Luteinizing hormone, serum/plasma Male: 6-23 mIU/mL
Female: follicular phase: 5-30 mIU/mL
midcycle: 75-150 mIU/mL
postmenopause 30-200 mIU/mL
Osmolality, serum 275-295 mOsmol/kd H2O
Parathyroid hormone, serume, N-terminal 230-630 pg/mL
Phosphatase (alkaline), serum (p-NPP at 30° C) 20-70 U/L
Phosphorus (inorganic), serum 3.0-4.5 mg/dL
Prolactin, serum (hPRL) < 20 ng/mL
Proteins, serum  
Total (recumbent) 6.0-7.8 g/dL
Albumin 3.5-5.5 g/dL
Globulin 2.3-3.5 g/dL
Thyroid-stimulating hormone, serum or plasma .5-5.0 μU/mL
Thyroidal iodine (123I) uptake 8%-30% of administered dose/24h
Thyroxine (T4), serum 5-12 μg/dL
Triglycerides, serum 35-160 mg/dL
Triiodothyronine (T3), serum (RIA) 115-190 ng/dL
Triiodothyronine (T3) resin uptake 25%-35%
Urea nitrogen, serum 7-18 mg/dL
Uric acid, serum 3.0-8.2 mg/dL
Hematologic Reference Range
Bleeding time 2-7 minutes
Erythrocyte count Male: 4.3-5.9 million/mm3
Female: 3.5-5.5 million mm3
Erythrocyte sedimentation rate (Westergren) Male: 0-15 mm/h
Female: 0-20 mm/h
Hematocrit Male: 41%-53%
Female: 36%-46%
Hemoglobin A1c ≤ 6 %
Hemoglobin, blood Male: 13.5-17.5 g/dL
Female: 12.0-16.0 g/dL
Hemoglobin, plasma 1-4 mg/dL
Leukocyte count and differential  
Leukocyte count 4,500-11,000/mm3
Segmented neutrophils 54%-62%
Bands 3%-5%
Eosinophils 1%-3%
Basophils 0%-0.75%
Lymphocytes 25%-33%
Monocytes 3%-7%
Mean corpuscular hemoglobin 25.4-34.6 pg/cell
Mean corpuscular hemoglobin concentration 31%-36% Hb/cell
Mean corpuscular volume 80-100 μm3
Partial thromboplastin time (activated) 25-40 seconds
Platelet count 150,000-400,000/mm3
Prothrombin time 11-15 seconds
Reticulocyte count 0.5%-1.5% of red cells
Thrombin time < 2 seconds deviation from control
Volume  
Plasma Male: 25-43 mL/kg
Female: 28-45 mL/kg
Red cell Male: 20-36 mL/kg
Female: 19-31 mL/kg
Cerebrospinal Fluid Reference Range
Cell count 0-5/mm3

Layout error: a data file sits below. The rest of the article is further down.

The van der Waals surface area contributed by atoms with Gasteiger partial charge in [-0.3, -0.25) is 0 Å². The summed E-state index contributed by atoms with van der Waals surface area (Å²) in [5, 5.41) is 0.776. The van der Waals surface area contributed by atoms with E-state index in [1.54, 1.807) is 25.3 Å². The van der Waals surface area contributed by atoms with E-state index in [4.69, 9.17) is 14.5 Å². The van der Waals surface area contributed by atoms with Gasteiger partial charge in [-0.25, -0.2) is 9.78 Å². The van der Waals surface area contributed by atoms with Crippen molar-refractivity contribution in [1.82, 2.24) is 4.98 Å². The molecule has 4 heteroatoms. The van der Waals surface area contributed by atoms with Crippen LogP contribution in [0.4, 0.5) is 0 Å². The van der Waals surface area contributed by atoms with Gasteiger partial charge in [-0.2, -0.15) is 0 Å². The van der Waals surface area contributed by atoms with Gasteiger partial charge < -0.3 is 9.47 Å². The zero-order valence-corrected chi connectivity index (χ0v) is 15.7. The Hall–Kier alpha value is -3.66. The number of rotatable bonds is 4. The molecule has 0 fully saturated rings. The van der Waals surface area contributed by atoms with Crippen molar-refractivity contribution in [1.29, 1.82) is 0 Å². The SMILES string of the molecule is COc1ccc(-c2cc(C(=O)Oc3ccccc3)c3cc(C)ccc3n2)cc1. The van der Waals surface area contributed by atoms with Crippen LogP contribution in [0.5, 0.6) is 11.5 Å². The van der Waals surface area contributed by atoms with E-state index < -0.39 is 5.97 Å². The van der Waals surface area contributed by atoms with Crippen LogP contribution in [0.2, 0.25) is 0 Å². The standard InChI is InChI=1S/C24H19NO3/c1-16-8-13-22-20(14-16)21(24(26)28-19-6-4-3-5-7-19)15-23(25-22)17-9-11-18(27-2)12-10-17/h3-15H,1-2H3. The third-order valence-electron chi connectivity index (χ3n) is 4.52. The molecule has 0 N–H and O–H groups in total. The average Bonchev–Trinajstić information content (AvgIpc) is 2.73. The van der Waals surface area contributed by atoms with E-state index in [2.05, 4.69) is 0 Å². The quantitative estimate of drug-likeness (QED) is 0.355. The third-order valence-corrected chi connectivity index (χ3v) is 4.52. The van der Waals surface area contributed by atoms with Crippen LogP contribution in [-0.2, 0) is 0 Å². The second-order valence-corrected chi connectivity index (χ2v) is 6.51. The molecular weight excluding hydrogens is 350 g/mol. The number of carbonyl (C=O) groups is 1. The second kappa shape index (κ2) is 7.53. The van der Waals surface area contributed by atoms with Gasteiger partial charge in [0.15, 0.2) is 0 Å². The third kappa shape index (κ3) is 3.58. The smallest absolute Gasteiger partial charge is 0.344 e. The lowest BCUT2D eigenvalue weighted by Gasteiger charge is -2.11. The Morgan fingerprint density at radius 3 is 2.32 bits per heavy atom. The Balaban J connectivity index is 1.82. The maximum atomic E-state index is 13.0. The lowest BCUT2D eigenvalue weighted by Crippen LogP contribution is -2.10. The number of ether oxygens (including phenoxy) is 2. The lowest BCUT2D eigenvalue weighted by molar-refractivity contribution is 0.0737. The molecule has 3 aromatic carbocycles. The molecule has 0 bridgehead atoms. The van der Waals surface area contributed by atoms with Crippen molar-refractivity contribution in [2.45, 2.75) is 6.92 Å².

Chloride 118-132 mEq/L
Gamma globulin 3%-12% total proteins
Glucose 40-70 mg/dL
Pressure 70-180 mm H2O
Proteins, total < 40 mg/dL
Sweat Reference Range
Chloride 0-35 mmol/L
Urine  
Calcium 100-300 mg/24 h
Chloride Varies with intake
Creatinine clearance Male: 97-137 mL/min
Female: 88-128 mL/min
Estriol, total (in pregnancy)  
30 wks 6-18 mg/24 h
35 wks 9-28 mg/24 h
40 wks 13-42 mg/24 h
17-Hydroxycorticosteroids Male: 3.0-10.0 mg/24 h
Female: 2.0-8.0 mg/24 h
17-Ketosteroids, total Male: 8-20 mg/24 h
Female: 6-15 mg/24 h
Osmolality 50-1400 mOsmol/kg H2O
Oxalate 8-40 μg/mL
Potassium Varies with diet
Proteins, total < 150 mg/24 h
Sodium Varies with diet
Uric acid Varies with diet
Body Mass Index (BMI) Adult: 19-25 kg/m2
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(M1.NE.74) A 40-year-old male with Down syndrome is brought to your clinic by his mother. She reports that over the past few months he has started having difficulty managing his daily routine at his assisted-living facility and no longer seems like himself. She says that last week he wandered away from the facility and was brought back by police. Additionally, he has stopped taking his regular antiepileptic medication, and she is concerned that he might have a seizure. TSH is checked and is normal. Which of the following is most likely to be responsible for this man's current presentation? Review Topic

QID: 100590
1

Expansion of trinucleotide repeats

6%

(1/18)

2

Abnormal protein metabolism

67%

(12/18)

3

Hormone deficiency

0%

(0/18)

4

Premature degradation of a protein

28%

(5/18)

5

Nutritional deficiency

0%

(0/18)

M1

Select Answer to see Preferred Response

PREFERRED RESPONSE 2

(M1.NE.72) A 38-year-old man with mental retardation (IQ 50), facial features that include epicanthic folds and low-set small ears, and hands pictured in Figure A, is brought in by his elderly parents, who provide constant care. They are concerned that over the past 3 years, he has become increasingly forgetful and less interested in conversing and sharing his thoughts. If a post-mortem brain autopsy were conducted, the most likely histopathological feature in his brain underlying these changes would be: Review Topic

QID: 106502
FIGURES:
1

Beta-amyloid plaques and neurofibrillary tangles of phosphorylated tau

64%

(74/116)

2

Clumps of alpha-synuclein and ubiquitin protein in neurons

6%

(7/116)

3

Multiple, scattered ischemic lesions in the cortex

3%

(4/116)

4

Marked loss of cells in the head of caudate with dilated lateral ventricles

9%

(11/116)

5

Many round vacuoles in the gray matter consistent with spongiform changes

11%

(13/116)

M1

Select Answer to see Preferred Response

PREFERRED RESPONSE 1